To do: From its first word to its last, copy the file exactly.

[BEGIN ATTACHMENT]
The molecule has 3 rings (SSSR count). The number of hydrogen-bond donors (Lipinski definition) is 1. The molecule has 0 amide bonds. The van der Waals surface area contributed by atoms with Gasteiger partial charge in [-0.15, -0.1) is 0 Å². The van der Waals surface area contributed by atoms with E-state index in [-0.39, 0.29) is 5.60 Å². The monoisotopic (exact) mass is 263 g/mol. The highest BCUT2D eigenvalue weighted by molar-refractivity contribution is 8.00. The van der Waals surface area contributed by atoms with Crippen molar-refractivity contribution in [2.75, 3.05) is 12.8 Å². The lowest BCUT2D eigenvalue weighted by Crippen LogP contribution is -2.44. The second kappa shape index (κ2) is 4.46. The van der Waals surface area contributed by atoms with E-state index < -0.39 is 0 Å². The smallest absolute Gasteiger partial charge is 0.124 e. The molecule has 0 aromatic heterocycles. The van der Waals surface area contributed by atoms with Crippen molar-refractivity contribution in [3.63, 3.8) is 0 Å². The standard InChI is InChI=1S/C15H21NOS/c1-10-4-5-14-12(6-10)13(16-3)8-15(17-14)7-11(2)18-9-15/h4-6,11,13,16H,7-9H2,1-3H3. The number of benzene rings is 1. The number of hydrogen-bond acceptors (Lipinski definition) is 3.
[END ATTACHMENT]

The molecule has 3 rings (SSSR count). The number of hydrogen-bond donors (Lipinski definition) is 1. The molecule has 0 amide bonds. The van der Waals surface area contributed by atoms with Gasteiger partial charge in [-0.15, -0.1) is 0 Å². The van der Waals surface area contributed by atoms with E-state index in [-0.39, 0.29) is 5.60 Å². The monoisotopic (exact) mass is 263 g/mol. The highest BCUT2D eigenvalue weighted by molar-refractivity contribution is 8.00. The van der Waals surface area contributed by atoms with Crippen molar-refractivity contribution in [2.75, 3.05) is 12.8 Å². The lowest BCUT2D eigenvalue weighted by Crippen LogP contribution is -2.44. The second kappa shape index (κ2) is 4.46. The van der Waals surface area contributed by atoms with E-state index < -0.39 is 0 Å². The smallest absolute Gasteiger partial charge is 0.124 e. The molecule has 0 aromatic heterocycles. The van der Waals surface area contributed by atoms with Crippen molar-refractivity contribution in [3.63, 3.8) is 0 Å². The standard InChI is InChI=1S/C15H21NOS/c1-10-4-5-14-12(6-10)13(16-3)8-15(17-14)7-11(2)18-9-15/h4-6,11,13,16H,7-9H2,1-3H3. The number of benzene rings is 1. The number of hydrogen-bond acceptors (Lipinski definition) is 3.